The future of tourism in Belfast post 2013.AbstractIn recent years Northern Ireland and particularly Belfast has emerged into a forward looking, vibrant tourism destination as depicted by the ‘Your time, Our place’ campaign (Mowat 2012). The city has evolved from an image of dereliction and brown field spaces, created by 30 years of armed conflict and political intransigence, into a rejuvenated, cosmopolitan city akin to many other cities across the U.K., which have undergone a similar journey of urban regeneration, such as Liverpool (Singh 2003) and Glasgow (Wright 2007). In 2012, the new Titanic Centre welcomed its 500,000th visitor (6 months after opening); the Port of Belfast received 75,000 passengers and crew aboard 44 cruise ships; and recently a Tourism Event Programme Fund for 2013/14 was launched by the Northern Ireland Tourist Board. This year Belfast will celebrate its 400th Anniversary and will welcome the World Fire and Police Games. These and numerous other initiatives are part of the governments strategic development plan for the region, to increase tourism spend by £1 billion and visitor numbers to 4.5 million by 2020 (Hospitality Ireland 2012).The question is however, how will Belfast join the ranks of Glasgow, Birmingham, Manchester, Liverpool or London as a premier tourist destination? Does Belfast have the attractions and infrastructure, to attract the ‘ordinary decent’ tourists who visit once, but more importantly, the greater revenue generating - business, sports and entertainment tourists (Wynne-Jones 2008)? Is it possible that the growth in tourism and the revenue it generates can be sustained (Hall 2000)? This study aims to investigate how far Belfast has travelled in terms of building capacity and infrastructure (Devine at al 2011), to sustain a tourism product that will make tourists of all kinds, return. The research is futurist in perspective and qualitative in nature. Exploratory, in-depth, face to face interviews with key stakeholders in the tourism and hospitality sector in Belfast and Northern Ireland have been analysed by theme. These interviews focused on how Belfast can develop as a key conference (Kincade 2011), sporting (Gelan 2003) and entertainment destination, which can attract large grossing events (Getz 2008), which attract tourists and media for all the right reasons. Key findings suggest that developers may have moved too quickly in Belfast, creating some empty real estate, rather than working with government and related bodies (Devine et al 2012) in the supply of venues and ‘bedroom’ stock, which can accommodate large numbers for showcase sporting, musical and conference events all year round. Belfast has come a long way, it is on a journey of discovery and it is recommended that lessons be learned from the experiences of other cities in transition (Smith 2012).Key Words: Urban regeneration, conference, sporting and entertainment destination, building capacity and infrastructure, cities in transition.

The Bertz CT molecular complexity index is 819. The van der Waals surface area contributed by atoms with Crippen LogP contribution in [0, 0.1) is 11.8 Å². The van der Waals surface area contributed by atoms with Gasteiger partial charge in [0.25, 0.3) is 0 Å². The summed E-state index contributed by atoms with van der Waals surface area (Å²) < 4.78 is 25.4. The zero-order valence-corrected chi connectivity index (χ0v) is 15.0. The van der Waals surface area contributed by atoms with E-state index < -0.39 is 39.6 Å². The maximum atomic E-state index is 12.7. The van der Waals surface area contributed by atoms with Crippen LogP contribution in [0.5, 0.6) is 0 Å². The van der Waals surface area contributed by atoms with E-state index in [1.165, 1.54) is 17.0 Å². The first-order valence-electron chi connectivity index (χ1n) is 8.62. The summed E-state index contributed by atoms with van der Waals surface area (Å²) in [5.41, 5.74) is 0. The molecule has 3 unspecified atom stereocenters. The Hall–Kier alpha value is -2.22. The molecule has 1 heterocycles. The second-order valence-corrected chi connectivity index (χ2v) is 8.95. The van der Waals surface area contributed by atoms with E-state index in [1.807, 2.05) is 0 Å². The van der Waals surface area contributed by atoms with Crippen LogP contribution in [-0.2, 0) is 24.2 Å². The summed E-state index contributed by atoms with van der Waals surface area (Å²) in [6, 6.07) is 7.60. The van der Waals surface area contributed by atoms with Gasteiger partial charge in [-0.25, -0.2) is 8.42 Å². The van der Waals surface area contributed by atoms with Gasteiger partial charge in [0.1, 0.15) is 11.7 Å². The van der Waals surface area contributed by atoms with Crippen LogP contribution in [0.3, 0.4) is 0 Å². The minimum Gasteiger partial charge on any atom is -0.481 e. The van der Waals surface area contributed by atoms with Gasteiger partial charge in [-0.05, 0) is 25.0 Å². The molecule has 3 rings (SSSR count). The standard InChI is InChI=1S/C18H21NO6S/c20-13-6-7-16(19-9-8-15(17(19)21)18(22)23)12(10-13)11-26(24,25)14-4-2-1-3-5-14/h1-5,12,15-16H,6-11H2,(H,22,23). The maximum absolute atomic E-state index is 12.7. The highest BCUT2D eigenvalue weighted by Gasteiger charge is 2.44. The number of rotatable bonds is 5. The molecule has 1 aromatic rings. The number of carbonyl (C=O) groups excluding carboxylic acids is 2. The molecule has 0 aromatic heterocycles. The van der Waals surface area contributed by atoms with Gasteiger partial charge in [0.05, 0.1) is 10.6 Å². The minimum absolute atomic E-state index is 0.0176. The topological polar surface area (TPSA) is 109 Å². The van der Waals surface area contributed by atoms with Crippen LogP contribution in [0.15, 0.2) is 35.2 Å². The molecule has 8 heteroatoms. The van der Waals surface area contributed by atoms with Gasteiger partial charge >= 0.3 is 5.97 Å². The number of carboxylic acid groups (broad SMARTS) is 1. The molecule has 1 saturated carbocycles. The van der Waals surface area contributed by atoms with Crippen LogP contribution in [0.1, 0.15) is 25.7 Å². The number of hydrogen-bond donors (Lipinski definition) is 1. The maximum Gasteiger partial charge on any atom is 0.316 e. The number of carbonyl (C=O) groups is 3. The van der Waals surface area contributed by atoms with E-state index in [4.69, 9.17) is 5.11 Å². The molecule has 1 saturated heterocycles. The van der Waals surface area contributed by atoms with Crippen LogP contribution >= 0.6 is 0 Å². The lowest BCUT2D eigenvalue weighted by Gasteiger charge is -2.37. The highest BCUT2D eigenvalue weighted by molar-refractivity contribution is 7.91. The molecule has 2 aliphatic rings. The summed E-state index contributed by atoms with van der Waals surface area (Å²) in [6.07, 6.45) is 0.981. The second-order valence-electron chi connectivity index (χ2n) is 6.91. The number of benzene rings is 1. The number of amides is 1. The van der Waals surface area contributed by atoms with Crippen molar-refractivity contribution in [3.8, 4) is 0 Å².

|Title of host publication||Unknown Host Publication|
|Publisher||Cork Institute of Technology|
|Number of pages||16|
|Publication status||Published (in print/issue) - Jun 2013|
|Event||THRIC 2013 - Galway|
Duration: 1 Jun 2013 → …
|Period||1/06/13 → …|
- Urban regeneration
- sporting and entertainment destination
- building capacity and infrastructure
- cities in transition.